Mental attention can be of two kinds: appropriate attention (yoniso manaskara) or inappropriate attention (ayoniso manaskara). What is the difference between appropriate attention and inappropriate attention? Appropriate attention is choosing an object of attention that leads to well-being: our own well-being, the well-being of others, the well-being of society, the world and the well-being of Mother Earth. Inappropriate attention is paying attention to an object that leads to the ill-being of ourselves and others, our beloved ones, our colleagues, society, the world, our environment and our planet.
Since we need trees to survive, paying attention to a tree leads to, “Yes, this is wonderful,” which leads to, “I want to take care of the tree, of the environment,” which leads to well-being for the individual, society and the planet. This is appropriate attention. How about a car? Many cars create a lot of pollution. Would paying attention to cars be considered “inapproriate atttention”? What makes attention appropriate is not only the object of our attention but also how we look at the object of our attention. I can look at the car and say, “Vehicles have saved many lives.” Cars, ambulances, fire brigades have saved many lives and I can see the goodness of a car. A car is a car because of many causes and conditions that have come together. Everything is what it is and everybody is what they are because of many causes and conditions.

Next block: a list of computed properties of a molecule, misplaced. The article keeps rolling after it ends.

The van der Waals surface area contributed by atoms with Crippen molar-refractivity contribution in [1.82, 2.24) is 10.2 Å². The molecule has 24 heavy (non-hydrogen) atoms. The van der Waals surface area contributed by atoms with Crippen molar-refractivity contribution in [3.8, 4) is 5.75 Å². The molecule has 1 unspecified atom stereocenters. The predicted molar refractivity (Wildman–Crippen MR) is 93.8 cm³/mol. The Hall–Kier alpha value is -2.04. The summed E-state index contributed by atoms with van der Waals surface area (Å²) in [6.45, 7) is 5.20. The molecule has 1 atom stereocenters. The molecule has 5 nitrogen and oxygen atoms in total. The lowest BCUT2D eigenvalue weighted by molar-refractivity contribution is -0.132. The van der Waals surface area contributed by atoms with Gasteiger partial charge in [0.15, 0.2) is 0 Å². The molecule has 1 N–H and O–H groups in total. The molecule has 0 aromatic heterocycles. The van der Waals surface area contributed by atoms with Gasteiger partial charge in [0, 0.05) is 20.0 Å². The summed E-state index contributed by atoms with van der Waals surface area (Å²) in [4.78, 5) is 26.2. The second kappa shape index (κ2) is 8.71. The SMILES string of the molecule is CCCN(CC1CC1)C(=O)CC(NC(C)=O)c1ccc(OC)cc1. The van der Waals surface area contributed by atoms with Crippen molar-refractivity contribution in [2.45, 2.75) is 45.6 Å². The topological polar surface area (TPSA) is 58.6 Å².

This is a very important teaching of the Buddha. Let us think of a politician. Thinking of some politicians may make us very happy, and thinking of some other politicians may make us not so happy. So should we not bring our attention to a politician who doesn’t make us happy because it waters seeds of fear, anger, discrimination in us? Or can we learn to look deeply at a politician, or anybody in our life we have difficulties with in a way that helps us to see clearly that they are the way they are because of many causes and conditions? The circumstances of their birth, their environment, and the seeds they already had in their store consciousness passed on to them by their ancestors and so on.